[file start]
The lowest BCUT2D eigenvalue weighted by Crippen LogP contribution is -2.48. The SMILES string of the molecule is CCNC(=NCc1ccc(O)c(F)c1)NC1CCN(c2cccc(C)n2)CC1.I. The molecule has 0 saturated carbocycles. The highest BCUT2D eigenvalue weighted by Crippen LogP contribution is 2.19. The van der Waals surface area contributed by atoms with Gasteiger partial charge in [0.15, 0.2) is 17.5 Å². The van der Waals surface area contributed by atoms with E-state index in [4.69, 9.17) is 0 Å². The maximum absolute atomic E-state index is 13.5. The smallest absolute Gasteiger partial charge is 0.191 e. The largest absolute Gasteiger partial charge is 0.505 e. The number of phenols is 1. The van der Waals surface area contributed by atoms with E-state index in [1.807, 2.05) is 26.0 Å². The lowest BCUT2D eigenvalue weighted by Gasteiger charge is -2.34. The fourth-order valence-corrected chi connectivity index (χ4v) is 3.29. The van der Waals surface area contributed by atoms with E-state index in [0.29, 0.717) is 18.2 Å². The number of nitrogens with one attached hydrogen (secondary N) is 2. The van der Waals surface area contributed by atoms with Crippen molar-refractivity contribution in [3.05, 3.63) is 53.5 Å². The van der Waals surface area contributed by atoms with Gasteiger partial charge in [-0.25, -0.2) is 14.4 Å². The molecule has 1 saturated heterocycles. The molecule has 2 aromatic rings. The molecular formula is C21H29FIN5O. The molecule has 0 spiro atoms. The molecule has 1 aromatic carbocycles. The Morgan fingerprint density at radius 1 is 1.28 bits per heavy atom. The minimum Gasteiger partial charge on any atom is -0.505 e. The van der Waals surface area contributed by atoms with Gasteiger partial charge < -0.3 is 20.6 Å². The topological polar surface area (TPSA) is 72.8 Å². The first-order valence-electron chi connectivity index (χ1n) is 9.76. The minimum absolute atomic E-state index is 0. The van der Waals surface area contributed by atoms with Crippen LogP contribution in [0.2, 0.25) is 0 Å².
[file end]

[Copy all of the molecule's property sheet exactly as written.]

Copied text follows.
The lowest BCUT2D eigenvalue weighted by Crippen LogP contribution is -2.48. The SMILES string of the molecule is CCNC(=NCc1ccc(O)c(F)c1)NC1CCN(c2cccc(C)n2)CC1.I. The molecule has 0 saturated carbocycles. The highest BCUT2D eigenvalue weighted by Crippen LogP contribution is 2.19. The van der Waals surface area contributed by atoms with Gasteiger partial charge in [0.15, 0.2) is 17.5 Å². The van der Waals surface area contributed by atoms with E-state index in [4.69, 9.17) is 0 Å². The maximum absolute atomic E-state index is 13.5. The smallest absolute Gasteiger partial charge is 0.191 e. The largest absolute Gasteiger partial charge is 0.505 e. The number of phenols is 1. The van der Waals surface area contributed by atoms with E-state index in [1.807, 2.05) is 26.0 Å². The lowest BCUT2D eigenvalue weighted by Gasteiger charge is -2.34. The fourth-order valence-corrected chi connectivity index (χ4v) is 3.29. The van der Waals surface area contributed by atoms with E-state index in [0.29, 0.717) is 18.2 Å². The number of nitrogens with one attached hydrogen (secondary N) is 2. The van der Waals surface area contributed by atoms with Crippen molar-refractivity contribution in [3.05, 3.63) is 53.5 Å². The van der Waals surface area contributed by atoms with Gasteiger partial charge in [-0.25, -0.2) is 14.4 Å². The molecule has 1 saturated heterocycles. The molecule has 2 aromatic rings. The molecular formula is C21H29FIN5O. The molecule has 0 spiro atoms. The molecule has 1 aromatic carbocycles. The Morgan fingerprint density at radius 1 is 1.28 bits per heavy atom. The minimum Gasteiger partial charge on any atom is -0.505 e. The van der Waals surface area contributed by atoms with Gasteiger partial charge < -0.3 is 20.6 Å². The topological polar surface area (TPSA) is 72.8 Å². The first-order valence-electron chi connectivity index (χ1n) is 9.76. The minimum absolute atomic E-state index is 0. The van der Waals surface area contributed by atoms with Crippen LogP contribution in [0.2, 0.25) is 0 Å².